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Does Raiding Explain The Negative Returns To Faculty Seniority?

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  • BERNT BRATSBERG
  • JAMES F. RAGAN
  • JOHN T. WARREN

Abstract

"We track faculty for 30 yr at five PhD-granting departments of economics. Two-thirds of faculty who take alternative employment move downward; less than one-quarter moves upward. We find a substantial penalty for seniority, even after richly controlling for faculty productivity, and the penalty is little changed when we allow wages and returns to seniority to differ by mobility status. Faculty who end up moving to better or comparable positions were penalized as severely for seniority while they were in our sample as faculty who stay. These results are incompatible with the raiding hypothesis. Faculty from top 10 programs are also punished for seniority but to a lesser degree than other faculty, which could reflect reduced monopsony power against such faculty if they are more marketable. All results persist when we control for prospective publications and allow lower returns for older publications. Match-quality bias has dissipated in the post-internet period, which may be the consequence of greater availability of information. "("JEL" J62, J44, J42) Copyright (c) 2009 Western Economic Association International.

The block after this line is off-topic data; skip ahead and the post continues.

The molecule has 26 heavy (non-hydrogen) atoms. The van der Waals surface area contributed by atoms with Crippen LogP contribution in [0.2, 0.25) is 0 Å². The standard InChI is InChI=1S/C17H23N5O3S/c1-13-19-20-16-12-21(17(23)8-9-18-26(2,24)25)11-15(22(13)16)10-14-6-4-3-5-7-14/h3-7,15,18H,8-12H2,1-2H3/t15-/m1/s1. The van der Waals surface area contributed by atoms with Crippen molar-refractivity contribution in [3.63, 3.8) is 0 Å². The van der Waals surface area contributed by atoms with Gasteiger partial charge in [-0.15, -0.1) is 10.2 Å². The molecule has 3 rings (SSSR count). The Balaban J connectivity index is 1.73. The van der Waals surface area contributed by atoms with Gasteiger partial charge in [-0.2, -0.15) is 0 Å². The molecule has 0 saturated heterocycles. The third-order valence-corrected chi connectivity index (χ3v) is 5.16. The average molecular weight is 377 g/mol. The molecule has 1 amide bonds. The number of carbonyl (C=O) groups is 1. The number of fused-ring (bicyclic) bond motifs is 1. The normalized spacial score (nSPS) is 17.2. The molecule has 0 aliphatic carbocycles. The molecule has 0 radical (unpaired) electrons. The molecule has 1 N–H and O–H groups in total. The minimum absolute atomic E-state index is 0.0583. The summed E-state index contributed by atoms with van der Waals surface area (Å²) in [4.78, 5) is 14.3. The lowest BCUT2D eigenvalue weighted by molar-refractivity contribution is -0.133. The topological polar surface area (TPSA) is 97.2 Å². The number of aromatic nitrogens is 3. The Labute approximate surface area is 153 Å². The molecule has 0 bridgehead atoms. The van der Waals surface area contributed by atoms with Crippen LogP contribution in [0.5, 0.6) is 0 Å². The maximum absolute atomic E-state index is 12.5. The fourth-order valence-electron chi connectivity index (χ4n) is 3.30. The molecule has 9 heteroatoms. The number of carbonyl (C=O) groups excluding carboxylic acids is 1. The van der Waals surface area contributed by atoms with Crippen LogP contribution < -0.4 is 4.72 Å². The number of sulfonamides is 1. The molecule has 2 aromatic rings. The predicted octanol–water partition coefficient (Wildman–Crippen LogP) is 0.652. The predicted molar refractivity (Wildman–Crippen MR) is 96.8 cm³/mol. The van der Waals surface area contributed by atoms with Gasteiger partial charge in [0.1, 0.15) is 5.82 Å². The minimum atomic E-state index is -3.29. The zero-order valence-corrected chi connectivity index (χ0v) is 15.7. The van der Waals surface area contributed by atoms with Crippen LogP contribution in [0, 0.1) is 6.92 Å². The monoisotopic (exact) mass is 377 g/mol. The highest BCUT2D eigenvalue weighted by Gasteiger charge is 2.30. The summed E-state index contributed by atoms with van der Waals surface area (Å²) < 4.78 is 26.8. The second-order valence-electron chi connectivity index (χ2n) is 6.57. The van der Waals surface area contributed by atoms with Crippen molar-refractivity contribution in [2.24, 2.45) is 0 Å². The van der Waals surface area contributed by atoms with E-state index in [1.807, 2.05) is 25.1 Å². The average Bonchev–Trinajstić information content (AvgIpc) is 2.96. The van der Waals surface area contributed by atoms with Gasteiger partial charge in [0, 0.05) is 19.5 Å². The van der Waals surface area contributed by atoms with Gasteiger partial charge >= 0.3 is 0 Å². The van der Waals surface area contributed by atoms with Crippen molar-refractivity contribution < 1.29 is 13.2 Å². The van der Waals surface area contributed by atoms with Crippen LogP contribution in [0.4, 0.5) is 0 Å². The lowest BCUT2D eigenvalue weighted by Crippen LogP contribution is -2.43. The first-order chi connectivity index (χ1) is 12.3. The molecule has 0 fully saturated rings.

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Bibliographic Info

Article provided by Western Economic Association International in its journal Economic Inquiry.

Volume (Year): 48 (2010)
Issue (Month): 3 (07)
Pages: 704-721

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Handle: RePEc:bla:ecinqu:v:48:y:2010:i:3:p:704-721

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Cited by:
  1. Daniel S. Hamermesh & Gerard A. Pfann, 2009. "Markets for Reputation: Evidence on Quality and Quantity in Academe," NBER Working Papers 15527, National Bureau of Economic Research, Inc.
  2. Hilmer, Christiana E. & Hilmer, Michael J. & Ransom, Michael R., 2012. "Fame and the Fortune of Academic Economists: How the Market Rewards Influential Research in Economics," IZA Discussion Papers 6960, Institute for the Study of Labor (IZA).

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